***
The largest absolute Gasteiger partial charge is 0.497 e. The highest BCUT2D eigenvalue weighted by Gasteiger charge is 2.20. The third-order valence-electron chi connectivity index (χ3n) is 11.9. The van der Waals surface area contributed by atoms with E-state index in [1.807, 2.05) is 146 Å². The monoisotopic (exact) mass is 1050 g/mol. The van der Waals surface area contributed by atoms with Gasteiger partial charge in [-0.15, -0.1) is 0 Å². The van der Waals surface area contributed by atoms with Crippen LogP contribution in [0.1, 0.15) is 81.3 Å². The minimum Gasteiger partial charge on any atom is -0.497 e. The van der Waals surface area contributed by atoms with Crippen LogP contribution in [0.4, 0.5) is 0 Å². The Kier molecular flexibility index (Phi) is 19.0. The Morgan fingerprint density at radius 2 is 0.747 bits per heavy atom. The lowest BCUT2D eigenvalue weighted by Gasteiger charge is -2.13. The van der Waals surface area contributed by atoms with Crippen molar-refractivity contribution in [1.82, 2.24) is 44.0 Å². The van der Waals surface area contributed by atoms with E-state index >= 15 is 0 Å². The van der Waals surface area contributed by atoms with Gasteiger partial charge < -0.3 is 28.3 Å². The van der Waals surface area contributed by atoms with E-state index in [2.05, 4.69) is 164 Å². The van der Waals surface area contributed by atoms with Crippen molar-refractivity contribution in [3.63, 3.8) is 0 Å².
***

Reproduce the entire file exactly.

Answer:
The largest absolute Gasteiger partial charge is 0.497 e. The highest BCUT2D eigenvalue weighted by Gasteiger charge is 2.20. The third-order valence-electron chi connectivity index (χ3n) is 11.9. The van der Waals surface area contributed by atoms with E-state index in [1.807, 2.05) is 146 Å². The monoisotopic (exact) mass is 1050 g/mol. The van der Waals surface area contributed by atoms with Gasteiger partial charge in [-0.15, -0.1) is 0 Å². The van der Waals surface area contributed by atoms with Crippen LogP contribution in [0.1, 0.15) is 81.3 Å². The minimum Gasteiger partial charge on any atom is -0.497 e. The van der Waals surface area contributed by atoms with Crippen LogP contribution in [0.4, 0.5) is 0 Å². The Kier molecular flexibility index (Phi) is 19.0. The Morgan fingerprint density at radius 2 is 0.747 bits per heavy atom. The lowest BCUT2D eigenvalue weighted by Gasteiger charge is -2.13. The van der Waals surface area contributed by atoms with Crippen molar-refractivity contribution in [1.82, 2.24) is 44.0 Å². The van der Waals surface area contributed by atoms with E-state index >= 15 is 0 Å². The van der Waals surface area contributed by atoms with Gasteiger partial charge < -0.3 is 28.3 Å². The van der Waals surface area contributed by atoms with E-state index in [2.05, 4.69) is 164 Å². The van der Waals surface area contributed by atoms with Crippen molar-refractivity contribution in [3.63, 3.8) is 0 Å².